Why did nobody notice it?

Not amused

During a visit to the London School of Economics in November 2008 Queen Elizabeth II demanded about the debt bubble, “Why did nobody notice it?”. She might ask the same about the onset of the coronavirus crisis, particularly of her prime minister and her eldest son. The defining characteristic of the coronavirus crisis has been its speed. For example, markets have fallen by the same magnitude as during the dot.com crisis, but this time the fall took 16 days not 16 months.

The speed is explained by the sudden restriction placed on human movement by the crisis, and the fact that in general we are used to dealing with single set piece economic or financial crises (market bubble, classic recession, regional – EM or EU – crisis) and not five overlapping crises at the same time. The speed and drama of the crisis is heightened by the fact that it is breaking things – diplomatic relations, investment funds, political careers and economies.

The policy response has not, as I have outlined in previous mails – been well coordinated between fiscal and monetary policy, nor between nations. That so many policy makers repeat Mario Draghi’s mantra of  ‘do whatever it takes’, betrays the fact that the magic of those words is vested in Draghi himself.

Still monetary and fiscal support has come thick and fast and will help stem market pain. My worry is that given we are at the late stage in a very long expansion, it will be harder for policy to significantly boost trend economic growth. Of the other policy measures – the quest for vaccines and treatments is the most exciting, whilst Russia and Saudi Arabia’s adherence to their oil price war is the most disappointing.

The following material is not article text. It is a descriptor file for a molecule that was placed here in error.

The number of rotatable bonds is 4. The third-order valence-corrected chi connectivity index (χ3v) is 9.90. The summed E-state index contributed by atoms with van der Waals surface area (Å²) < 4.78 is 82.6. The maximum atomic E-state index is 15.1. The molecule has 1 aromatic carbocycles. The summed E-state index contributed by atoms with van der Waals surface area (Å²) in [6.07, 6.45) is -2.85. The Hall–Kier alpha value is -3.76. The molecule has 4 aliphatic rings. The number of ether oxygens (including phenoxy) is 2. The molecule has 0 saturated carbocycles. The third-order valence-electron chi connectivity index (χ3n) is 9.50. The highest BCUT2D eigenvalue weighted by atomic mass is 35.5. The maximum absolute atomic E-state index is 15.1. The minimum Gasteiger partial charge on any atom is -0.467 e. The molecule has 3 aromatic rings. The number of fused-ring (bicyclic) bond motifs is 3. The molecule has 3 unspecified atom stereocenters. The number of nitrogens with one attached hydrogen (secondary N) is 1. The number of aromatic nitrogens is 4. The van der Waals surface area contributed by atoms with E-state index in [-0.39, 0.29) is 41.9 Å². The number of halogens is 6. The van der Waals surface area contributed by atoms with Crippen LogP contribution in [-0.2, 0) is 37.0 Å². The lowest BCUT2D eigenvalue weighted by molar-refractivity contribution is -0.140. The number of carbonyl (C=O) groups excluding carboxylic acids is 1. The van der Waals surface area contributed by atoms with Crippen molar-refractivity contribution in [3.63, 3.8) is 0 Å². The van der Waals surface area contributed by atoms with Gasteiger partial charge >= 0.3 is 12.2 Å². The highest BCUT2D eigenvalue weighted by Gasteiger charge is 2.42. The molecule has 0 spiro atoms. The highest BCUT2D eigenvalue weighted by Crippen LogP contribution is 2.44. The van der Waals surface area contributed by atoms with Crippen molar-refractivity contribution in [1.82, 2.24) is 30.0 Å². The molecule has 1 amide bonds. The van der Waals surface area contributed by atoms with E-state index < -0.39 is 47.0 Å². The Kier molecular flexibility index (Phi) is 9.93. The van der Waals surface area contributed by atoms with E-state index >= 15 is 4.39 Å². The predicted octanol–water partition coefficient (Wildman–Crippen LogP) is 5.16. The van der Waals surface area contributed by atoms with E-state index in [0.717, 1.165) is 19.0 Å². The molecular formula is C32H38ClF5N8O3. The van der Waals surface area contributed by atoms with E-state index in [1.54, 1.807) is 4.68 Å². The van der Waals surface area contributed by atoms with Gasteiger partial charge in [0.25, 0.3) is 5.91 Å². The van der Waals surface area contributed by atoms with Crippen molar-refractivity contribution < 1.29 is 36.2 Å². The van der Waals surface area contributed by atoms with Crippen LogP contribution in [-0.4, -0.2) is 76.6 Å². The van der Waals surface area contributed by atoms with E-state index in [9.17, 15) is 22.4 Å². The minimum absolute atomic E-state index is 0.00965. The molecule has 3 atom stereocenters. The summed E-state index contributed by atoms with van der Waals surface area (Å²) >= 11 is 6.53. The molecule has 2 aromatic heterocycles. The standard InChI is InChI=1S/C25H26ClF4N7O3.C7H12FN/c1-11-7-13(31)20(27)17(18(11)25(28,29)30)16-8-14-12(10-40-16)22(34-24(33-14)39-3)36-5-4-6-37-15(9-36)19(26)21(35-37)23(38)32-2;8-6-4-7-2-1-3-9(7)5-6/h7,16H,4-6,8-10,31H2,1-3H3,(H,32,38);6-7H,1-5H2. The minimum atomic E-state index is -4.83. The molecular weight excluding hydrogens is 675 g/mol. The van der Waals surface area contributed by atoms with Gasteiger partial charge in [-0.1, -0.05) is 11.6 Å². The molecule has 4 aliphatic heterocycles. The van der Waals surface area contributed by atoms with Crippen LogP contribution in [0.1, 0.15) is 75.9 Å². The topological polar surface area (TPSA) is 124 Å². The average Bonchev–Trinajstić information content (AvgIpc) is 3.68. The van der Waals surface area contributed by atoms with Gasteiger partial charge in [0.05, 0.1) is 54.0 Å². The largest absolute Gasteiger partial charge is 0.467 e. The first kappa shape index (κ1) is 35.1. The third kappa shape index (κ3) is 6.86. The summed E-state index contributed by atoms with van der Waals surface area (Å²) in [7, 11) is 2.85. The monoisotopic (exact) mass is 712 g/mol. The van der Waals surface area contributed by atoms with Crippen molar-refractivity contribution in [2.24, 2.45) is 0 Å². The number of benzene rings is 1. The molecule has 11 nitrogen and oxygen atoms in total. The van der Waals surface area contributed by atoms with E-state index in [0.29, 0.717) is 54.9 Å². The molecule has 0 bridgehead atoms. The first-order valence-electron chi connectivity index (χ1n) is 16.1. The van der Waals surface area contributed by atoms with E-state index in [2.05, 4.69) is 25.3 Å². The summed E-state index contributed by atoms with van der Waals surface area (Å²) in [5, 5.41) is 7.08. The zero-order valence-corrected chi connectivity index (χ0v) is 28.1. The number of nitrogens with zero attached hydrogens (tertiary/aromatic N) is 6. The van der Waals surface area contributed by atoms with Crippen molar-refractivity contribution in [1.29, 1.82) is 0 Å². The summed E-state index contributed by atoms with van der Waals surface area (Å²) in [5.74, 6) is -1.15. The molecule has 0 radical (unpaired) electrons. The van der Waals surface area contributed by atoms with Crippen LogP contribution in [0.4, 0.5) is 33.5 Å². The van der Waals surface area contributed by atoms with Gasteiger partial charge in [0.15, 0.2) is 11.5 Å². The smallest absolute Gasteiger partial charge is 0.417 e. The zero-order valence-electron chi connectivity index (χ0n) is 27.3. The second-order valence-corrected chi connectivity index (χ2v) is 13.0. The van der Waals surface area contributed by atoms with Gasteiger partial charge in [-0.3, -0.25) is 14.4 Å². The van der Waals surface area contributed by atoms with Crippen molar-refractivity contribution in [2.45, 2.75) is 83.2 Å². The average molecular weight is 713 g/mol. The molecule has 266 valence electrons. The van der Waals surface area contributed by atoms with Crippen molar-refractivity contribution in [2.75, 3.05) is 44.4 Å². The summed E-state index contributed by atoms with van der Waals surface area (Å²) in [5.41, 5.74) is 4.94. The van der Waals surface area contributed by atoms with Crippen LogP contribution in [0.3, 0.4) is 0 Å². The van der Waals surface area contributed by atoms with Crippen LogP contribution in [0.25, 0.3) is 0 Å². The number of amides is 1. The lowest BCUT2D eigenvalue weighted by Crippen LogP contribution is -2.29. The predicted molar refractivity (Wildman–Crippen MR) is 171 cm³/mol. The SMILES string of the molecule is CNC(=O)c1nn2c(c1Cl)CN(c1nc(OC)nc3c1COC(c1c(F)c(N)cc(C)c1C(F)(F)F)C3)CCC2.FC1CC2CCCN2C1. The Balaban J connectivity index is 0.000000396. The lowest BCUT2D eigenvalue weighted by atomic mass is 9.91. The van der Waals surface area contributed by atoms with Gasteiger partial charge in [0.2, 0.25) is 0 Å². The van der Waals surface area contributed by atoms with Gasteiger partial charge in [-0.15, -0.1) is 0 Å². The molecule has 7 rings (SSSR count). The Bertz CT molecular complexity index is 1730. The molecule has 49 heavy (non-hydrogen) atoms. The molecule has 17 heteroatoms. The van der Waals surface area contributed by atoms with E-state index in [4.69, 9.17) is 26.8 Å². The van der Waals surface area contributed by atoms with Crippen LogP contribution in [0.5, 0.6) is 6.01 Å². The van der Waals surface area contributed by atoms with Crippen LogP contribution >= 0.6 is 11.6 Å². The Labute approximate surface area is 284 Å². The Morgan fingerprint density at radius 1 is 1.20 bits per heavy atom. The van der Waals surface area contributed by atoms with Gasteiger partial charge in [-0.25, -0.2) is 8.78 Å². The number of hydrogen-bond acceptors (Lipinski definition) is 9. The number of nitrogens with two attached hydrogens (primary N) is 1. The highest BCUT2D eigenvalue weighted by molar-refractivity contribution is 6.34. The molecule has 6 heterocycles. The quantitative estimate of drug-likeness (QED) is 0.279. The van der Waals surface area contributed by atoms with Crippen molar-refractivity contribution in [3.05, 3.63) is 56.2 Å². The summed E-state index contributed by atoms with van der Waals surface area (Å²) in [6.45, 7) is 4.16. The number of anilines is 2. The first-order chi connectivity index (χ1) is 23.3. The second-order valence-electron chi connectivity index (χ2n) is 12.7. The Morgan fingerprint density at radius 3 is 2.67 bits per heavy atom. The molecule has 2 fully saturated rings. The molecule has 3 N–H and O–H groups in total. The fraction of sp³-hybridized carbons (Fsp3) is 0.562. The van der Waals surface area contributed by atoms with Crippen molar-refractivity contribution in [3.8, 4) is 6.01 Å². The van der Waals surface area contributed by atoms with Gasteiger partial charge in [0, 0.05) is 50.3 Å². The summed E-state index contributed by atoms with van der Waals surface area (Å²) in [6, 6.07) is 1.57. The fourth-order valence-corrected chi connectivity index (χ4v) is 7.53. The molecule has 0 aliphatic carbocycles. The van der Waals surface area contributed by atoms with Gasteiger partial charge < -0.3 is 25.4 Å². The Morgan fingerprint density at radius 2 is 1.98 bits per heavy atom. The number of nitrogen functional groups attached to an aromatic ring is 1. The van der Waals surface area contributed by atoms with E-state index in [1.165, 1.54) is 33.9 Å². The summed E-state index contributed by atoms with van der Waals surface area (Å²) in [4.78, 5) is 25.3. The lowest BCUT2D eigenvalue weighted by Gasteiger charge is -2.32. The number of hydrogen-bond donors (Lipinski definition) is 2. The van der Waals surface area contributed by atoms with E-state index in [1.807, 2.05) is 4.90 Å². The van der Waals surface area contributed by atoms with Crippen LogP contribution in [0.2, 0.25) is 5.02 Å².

From here, I see three scenarios.

Easter: Under this optimistic case (25% likely) the fruits of isolation in Europe begin to show, the race for treatments and vaccines is promising, while central bank liquidity dampens market distress. As such, workers, companies and governments begin to get a sense as to the parameters around the crisis and some visibility as to when and how it can be managed. A slow return to ‘normal’ then begins in Europe and the US in late April. Stock markets hit new highs in October and Donald Trump stays in the White House.

Summer: ‘Isolation’ is increasingly debated on ethical, economic and political grounds. It proves hard to enforce across America and harder still to prosecute in emerging economies. Under this ‘main’ scenario (55%) the second derivative in infections and macroeconomic indicators only begins to significantly improve in mid-summer. As a result, many businesses close or are near to ‘broken’, despite fiscal support. At the same time, investment in ‘newer’ industries – data (5G, AI, Cloud), healthtech and digital finance is accelerated. Still, high unemployment and low trend growth are significant policy issues into 2021.